Sanctions against Russia? Don’t Tell ExxonMobil

Thursday, March 20, 2014
Vladimir Putin and ExxonMobil CEO Rex Tillerson June 15, 2012 (photo: Mikhail Klimentyev, Presidential Press Service, AP Photo/RIA-Novosti)

Imposing sanctions against Russia for its takeover of Crimea would not sit well with ExxonMobil, the United States’ largest oil corporation.


ExxonMobil may be based in the U.S., but that doesn’t mean it’s an American company, not in the sense that its interests and those of the nation coincide. Sometimes they might have shared interests, but in the case of Russia’s power play in Ukraine, ExxonMobil has far too much invested in America’s former Cold War nemesis to see the U.S. government led by President Barack Obama get in its way of making money.


While the White House searches for ways to punish Vladimir Putin for annexing Crimea, it’s business as usual for ExxonMobil inside Russia.


Two years ago, the “American” oil giant signed a lucrative deal with Rosneft, Russia’s petrochemical behemoth, to jointly explore offshore oil and gas in the Kara Sea in the Arctic Ocean and the Black Sea, where the Crimean peninsula is. As part of the agreement, Rosneft acquired a 30% stake in 20 ExxonMobil offshore oil and gas exploration blocks in the Gulf of Mexico.


That arrangement has not been compromised by the Ukraine crisis, according to The Wall Street Journal.


“There has been no impact on any of our plans or activities [in Russia] at this point, nor would I expect there to be any, barring governments taking steps that are beyond our control,” ExxonMobil CEO Rex Tillerson said. The company has put on hold plans for exploration in Ukraine’s part of the Black Sea, however.


The company’s intention to keep pushing ahead in the Russian Arctic demonstrates that its international affairs can be entirely separate, if not counterproductive to, the priorities of Washington, D.C.


Or as the Washington Monthly put it in 2012: “The clout, reach, and mission of ExxonMobil mean that it runs what amounts to its own foreign policy, raising the question of how that policy relates to the foreign policy of the United States.”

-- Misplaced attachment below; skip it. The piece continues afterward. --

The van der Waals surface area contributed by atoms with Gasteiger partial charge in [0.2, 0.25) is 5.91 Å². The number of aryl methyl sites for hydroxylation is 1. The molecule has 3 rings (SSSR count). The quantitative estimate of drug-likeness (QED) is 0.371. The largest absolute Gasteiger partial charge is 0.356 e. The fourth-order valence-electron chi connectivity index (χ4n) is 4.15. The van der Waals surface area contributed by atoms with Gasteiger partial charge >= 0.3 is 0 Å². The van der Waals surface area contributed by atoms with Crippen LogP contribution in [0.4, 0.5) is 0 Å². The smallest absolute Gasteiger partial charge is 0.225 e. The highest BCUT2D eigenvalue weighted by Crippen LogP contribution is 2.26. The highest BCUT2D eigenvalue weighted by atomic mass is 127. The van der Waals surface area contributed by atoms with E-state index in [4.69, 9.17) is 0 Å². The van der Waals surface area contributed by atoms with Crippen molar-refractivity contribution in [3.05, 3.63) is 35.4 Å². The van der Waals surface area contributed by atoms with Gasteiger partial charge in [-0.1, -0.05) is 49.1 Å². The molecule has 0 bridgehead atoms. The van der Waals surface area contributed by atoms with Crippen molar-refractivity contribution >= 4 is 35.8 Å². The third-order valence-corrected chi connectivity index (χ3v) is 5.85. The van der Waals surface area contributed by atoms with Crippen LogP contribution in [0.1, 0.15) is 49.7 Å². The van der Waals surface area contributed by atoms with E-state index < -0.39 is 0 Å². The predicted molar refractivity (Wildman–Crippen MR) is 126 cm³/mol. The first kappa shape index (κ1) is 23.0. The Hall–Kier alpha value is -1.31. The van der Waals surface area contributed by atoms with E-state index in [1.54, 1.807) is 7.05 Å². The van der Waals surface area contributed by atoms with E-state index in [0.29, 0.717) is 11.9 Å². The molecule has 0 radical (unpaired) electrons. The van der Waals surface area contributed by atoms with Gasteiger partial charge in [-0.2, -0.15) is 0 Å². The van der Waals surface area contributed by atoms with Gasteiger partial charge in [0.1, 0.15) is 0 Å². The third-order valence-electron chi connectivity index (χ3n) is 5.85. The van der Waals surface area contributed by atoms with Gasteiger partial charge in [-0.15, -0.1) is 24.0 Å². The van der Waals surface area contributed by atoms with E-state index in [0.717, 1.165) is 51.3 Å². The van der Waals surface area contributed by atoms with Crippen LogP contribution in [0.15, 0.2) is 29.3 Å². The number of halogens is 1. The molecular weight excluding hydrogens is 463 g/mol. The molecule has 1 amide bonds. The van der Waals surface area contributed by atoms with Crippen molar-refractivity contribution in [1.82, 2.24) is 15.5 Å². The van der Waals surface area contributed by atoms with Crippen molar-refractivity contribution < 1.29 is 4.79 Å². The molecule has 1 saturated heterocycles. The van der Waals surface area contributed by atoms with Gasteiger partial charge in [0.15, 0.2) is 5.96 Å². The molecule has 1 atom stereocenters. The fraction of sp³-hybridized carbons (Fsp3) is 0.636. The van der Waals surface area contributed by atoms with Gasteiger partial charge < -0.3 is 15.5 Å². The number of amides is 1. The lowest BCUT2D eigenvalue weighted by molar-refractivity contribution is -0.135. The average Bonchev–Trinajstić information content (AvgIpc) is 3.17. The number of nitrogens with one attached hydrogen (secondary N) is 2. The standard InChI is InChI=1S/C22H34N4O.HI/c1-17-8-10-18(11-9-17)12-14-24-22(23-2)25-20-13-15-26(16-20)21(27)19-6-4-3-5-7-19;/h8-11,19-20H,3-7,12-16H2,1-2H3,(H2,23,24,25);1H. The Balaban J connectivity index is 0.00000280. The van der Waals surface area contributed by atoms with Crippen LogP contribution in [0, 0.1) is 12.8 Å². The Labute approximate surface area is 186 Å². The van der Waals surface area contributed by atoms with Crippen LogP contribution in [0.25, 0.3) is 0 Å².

An even more telling blast-from-the-past was cited in Steve Coll’s book Private Empire. The ExxonMobil tell-all replays a conversation that the former CEO, Lee Raymond, had with another businessman:


Once, at an industry meeting in Washington, an executive present asked Raymond whether Exxon might build more refineries inside the United States, to help protect the country against potential gasoline shortages.


“Why would I want to do that?” Raymond asked, as the executive recalled it.


“Because the United States needs it...for security,” the executive replied.


“I'm not a U.S. company and I don’t make decisions based on what’s good for the U.S.”, Raymond said.

-Noel Brinkerhoff


To Learn More:

Does Exxon Love Putin More Than U.S.? (by Kert Davies, Climate Investigations Center)

Why ExxonMobil's Partnerships With Russia's Rosneft Challenge the Narrative of U.S. Exports As Energy Weapon (by Steve Horn,

Exxon Exports Fracking to Russia…and Opens Gulf of Mexico to Russians (by David Wallechinsky and Noel Brinkerhoff, AllGov)

Exxon CEO Joins Lawsuit to Block Water Tower Used for Fracking near His Home (by Danny Biederman and Noel Brinkerhoff, AllGov)


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